We've moved away from anecdotal evidence of the value of exercise in reducing the risk of atherosclerosis to well-defined clinical trials that show the importance of exercise as an essential part of health care.
However, getting exercise to be accepted as a therapy is difficult to accomplish because of the need of a lifelong commitment to active participation in exercise as an essential component of one's overall health care.
To achieve this goal for prevention of heart disease, programs designed to serve large numbers of patients either through institutional programs or government-supported health programs are the best way to provide this important component of health care to our patients.
In light of the continuous presence of hypertension, hyperlipidemia, poor physical condition, and associated diabetes in patients who are in the middle years, our great challenge is to improve the health and well being of our average patient with unmanaged cardiovascular risk. They constitute the bulk of our middle year patients who would benefit the most.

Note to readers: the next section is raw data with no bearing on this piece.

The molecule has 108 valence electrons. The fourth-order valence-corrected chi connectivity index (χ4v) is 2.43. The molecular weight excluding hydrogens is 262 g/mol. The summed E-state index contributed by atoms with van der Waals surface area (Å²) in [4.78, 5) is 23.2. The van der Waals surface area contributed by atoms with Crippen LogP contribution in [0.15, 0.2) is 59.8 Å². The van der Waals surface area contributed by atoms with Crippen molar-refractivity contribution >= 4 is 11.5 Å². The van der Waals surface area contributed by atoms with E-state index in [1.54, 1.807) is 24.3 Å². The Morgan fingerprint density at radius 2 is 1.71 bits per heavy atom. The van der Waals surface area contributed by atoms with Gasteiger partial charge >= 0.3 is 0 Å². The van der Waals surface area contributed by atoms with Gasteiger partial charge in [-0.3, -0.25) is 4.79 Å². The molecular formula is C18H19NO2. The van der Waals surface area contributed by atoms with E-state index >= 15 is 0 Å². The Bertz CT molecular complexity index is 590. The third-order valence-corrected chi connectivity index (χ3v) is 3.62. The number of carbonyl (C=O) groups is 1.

For women, the middle years are focused on problems with obesity, hypertension and diabetes and atherosclerotic disease is delayed until menopause. In men and women a commitment to physical activity should be a lifelong goal.
It's important that we remain vigilant and mindful of patients in the middle years. Engaging with them now especially in terms of prevention and wellness will pay dividends for them and for the health care system for many years.
Alfred A. Bove, MD, PhD, MACC, is professor emeritus of medicine at Temple University School of Medicine in Philadelphia, and a former president of the ACC.